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Potato Container Size: Everything You Need to Know

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Potato growing containers come in various sizes, even grow bags of 100 gallons. But what is the optimal potato container size?

A vegetable growing container must optimize water, oxygen, and nutrient availability. The container size should promote root health and productivity and sometimes provide ballast to prevent the plant from toppling over.

Table of Contents

Introduction To Growing Potatoes in a Potato Plant Container

Potatoes are part of the Solanaceae family, cousin to the tomato, pepper, and eggplant. The foliage of all the members of the family contains Solanine, a bitter chemical intended to defend the plant against herbivores and pests.

Solanine is the sister to chlorophyll, the green pigment in plants, the part responsible for photosynthesis. When growing root or tuber vegetables, it’s essential to keep the roots, or tubers in this case, covered, preventing them from turning green.

Tony O'Neill is shown holding a black bucket or container that appears to be used for planting potatoes. He is standing in his greenhouse area and is wearing a purple shirt and jeans.
“Tony O’Neill, the master potato grower, tending to his crops in the greenhouse 🌿🥔”

When carrots or beet “shoulders” are exposed to the sun, the chlorophyll also affects flavor, but not as adversely (and toxic) as Solanine. When potatoes turn green from sun exposure, they should not be eaten.

The optimal temperature range to grow potatoes is between 60 and 65°F (15.5 – 18°C). Do not plant seed potatoes if soil temperatures are below 45°F/7°C. Higher temperatures also adversely affect potato plant growth, which stops at 80°F/26.7°C.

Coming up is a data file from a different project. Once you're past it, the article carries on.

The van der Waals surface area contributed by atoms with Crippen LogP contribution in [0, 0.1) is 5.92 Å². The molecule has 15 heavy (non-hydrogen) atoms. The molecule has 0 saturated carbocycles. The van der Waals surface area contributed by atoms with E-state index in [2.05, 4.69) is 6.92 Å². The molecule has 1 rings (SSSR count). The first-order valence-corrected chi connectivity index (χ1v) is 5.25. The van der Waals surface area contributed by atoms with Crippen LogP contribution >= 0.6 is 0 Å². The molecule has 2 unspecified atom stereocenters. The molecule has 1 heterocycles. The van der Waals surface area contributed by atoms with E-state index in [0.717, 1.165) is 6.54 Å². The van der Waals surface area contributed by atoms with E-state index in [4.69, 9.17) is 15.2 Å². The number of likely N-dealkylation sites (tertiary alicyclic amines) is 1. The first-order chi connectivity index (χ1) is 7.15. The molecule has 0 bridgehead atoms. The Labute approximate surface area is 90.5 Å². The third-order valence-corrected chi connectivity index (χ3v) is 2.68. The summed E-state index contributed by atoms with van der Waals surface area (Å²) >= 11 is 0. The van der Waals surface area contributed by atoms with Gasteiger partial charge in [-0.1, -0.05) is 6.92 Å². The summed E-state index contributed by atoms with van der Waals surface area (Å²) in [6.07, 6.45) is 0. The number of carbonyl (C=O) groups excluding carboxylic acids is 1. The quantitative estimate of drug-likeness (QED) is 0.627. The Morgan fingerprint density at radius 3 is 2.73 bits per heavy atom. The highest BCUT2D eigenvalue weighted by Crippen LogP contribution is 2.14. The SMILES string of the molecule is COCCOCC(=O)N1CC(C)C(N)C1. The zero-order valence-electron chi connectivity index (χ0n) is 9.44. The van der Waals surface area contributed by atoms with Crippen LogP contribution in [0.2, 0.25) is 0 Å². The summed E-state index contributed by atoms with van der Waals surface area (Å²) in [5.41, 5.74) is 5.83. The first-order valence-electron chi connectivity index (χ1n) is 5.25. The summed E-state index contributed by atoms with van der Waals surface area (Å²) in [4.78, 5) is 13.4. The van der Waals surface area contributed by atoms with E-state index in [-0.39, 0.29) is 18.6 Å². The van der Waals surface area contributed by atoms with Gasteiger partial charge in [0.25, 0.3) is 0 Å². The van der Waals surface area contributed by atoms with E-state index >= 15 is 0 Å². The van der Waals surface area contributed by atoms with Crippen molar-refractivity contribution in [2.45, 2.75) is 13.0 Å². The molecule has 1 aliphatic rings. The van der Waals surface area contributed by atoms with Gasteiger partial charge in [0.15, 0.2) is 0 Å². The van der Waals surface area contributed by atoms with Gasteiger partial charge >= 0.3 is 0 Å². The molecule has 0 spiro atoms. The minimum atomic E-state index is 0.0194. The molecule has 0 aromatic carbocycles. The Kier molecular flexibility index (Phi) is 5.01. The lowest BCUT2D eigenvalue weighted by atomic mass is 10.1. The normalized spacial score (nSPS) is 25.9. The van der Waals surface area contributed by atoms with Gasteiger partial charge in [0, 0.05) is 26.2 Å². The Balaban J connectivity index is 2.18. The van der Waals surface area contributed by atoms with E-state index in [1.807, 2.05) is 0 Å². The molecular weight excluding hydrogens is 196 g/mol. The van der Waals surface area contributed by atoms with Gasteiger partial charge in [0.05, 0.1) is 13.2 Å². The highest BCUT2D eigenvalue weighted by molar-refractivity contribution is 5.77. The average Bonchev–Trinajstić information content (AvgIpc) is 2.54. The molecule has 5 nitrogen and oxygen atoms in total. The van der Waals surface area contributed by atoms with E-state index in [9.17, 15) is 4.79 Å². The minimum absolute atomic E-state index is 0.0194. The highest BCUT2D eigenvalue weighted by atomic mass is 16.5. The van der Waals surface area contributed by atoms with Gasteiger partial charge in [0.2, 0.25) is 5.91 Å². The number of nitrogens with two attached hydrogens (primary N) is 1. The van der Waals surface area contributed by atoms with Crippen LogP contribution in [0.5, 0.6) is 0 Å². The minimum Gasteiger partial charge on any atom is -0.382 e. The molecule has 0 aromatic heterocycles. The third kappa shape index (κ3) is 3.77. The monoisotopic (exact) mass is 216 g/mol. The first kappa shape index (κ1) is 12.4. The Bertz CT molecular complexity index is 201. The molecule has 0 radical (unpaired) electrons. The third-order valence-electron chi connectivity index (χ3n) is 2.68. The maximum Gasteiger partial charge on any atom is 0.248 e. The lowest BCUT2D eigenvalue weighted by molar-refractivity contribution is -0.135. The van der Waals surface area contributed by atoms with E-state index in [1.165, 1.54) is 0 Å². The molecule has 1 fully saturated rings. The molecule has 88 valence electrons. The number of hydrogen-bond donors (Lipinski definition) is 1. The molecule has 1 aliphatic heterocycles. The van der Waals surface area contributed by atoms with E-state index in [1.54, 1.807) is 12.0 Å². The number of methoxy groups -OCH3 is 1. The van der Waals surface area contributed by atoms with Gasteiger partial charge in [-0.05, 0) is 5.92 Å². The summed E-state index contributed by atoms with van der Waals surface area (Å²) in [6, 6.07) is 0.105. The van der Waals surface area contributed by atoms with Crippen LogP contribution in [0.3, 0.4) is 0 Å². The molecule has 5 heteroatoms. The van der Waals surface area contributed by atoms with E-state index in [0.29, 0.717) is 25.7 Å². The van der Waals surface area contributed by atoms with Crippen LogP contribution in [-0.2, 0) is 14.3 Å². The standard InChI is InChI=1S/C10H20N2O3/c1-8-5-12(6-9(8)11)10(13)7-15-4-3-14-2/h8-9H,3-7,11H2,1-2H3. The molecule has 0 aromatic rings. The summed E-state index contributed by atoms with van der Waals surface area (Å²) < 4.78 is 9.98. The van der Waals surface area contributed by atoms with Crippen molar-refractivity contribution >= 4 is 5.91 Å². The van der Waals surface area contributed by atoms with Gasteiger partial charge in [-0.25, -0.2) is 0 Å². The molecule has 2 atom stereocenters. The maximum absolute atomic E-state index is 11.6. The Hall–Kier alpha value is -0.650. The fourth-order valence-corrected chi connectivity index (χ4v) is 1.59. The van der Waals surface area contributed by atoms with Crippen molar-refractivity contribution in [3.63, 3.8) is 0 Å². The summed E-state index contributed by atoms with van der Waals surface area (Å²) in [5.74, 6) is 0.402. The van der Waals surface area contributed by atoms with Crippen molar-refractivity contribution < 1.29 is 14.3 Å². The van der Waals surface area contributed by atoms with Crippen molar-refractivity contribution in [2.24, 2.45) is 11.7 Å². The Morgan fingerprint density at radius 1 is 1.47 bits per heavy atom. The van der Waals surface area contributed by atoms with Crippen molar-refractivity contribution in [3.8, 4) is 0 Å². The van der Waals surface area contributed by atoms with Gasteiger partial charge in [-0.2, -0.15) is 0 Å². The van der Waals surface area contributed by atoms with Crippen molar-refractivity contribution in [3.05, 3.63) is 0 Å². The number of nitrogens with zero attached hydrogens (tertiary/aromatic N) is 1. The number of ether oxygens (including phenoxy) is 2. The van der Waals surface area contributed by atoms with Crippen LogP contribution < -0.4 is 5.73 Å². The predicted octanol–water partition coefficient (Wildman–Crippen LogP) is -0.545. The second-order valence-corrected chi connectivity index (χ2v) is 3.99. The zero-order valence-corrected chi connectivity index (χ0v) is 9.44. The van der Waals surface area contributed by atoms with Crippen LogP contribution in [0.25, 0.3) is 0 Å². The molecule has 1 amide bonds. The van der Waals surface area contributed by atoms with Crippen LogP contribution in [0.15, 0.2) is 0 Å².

In addition to cooler temperatures, potatoes like full sun (at least 6 hours daily) and organically rich soil that drains well and is slightly acidic (pH 4.8 to 5.8). 

Why Grow Potatoes in Containers?

Growing potatoes in containers is the cleverest gardening trick yet. It allows plant mobility, improved accessibility, easier harvesting, and better defense against soil-borne diseases and the Colorado potato beetle. 

Potato plants are easy to grow but are susceptible to blight and scab diseases. In this post, I share how you can minimize potato risks and get the most bountiful harvest of your potatoes ever.

I’m not anti-soiled, but I have run a repeated comparative test on growing potatoes in garden soil versus in potting soil in containers, and containers win (by far) every time.

What to Look for in a Container for Growing Potatoes?

Tony prepares his container garden for planting potatoes, with a bucket of soil and a bag of potting soil beside him. He is seen carefully tending to his plants, taking great care to ensure that they are properly positioned and ready for growth.
“Getting ready for a bountiful harvest! Tony preps his container garden with love and care to ensure his potato plants thrive.”

The results will be similar whether you choose potato grow bags or grow potatoes in containers (buckets); essentially, you want your potato container to give you the following:

  • Enough space
  • Good drainage
  • A healthy environment (unlike tires)
  • Easy of handling
  • Some aesthetic appeal

Do Potato Plants Grow Well In Grow Bags?

The most excellent thing about growing your potatoes is that they give you unique varieties. Container potatoes give you another unique opportunity—the ability to define your growing medium and improve management schedules. 

Grow potatoes in containers and see for yourself. The proof is in the pudding. Check out the Simplified Gardening YouTube channel and search for Containers, and you can see hundreds of tips demonstrated on growing potato plants in containers. 

Choosing A Potato Grow Bag

When selecting your potato bag, look for the following

  • Some upright support for sturdiness. You don’t want it to collapse with the weight of wet soil.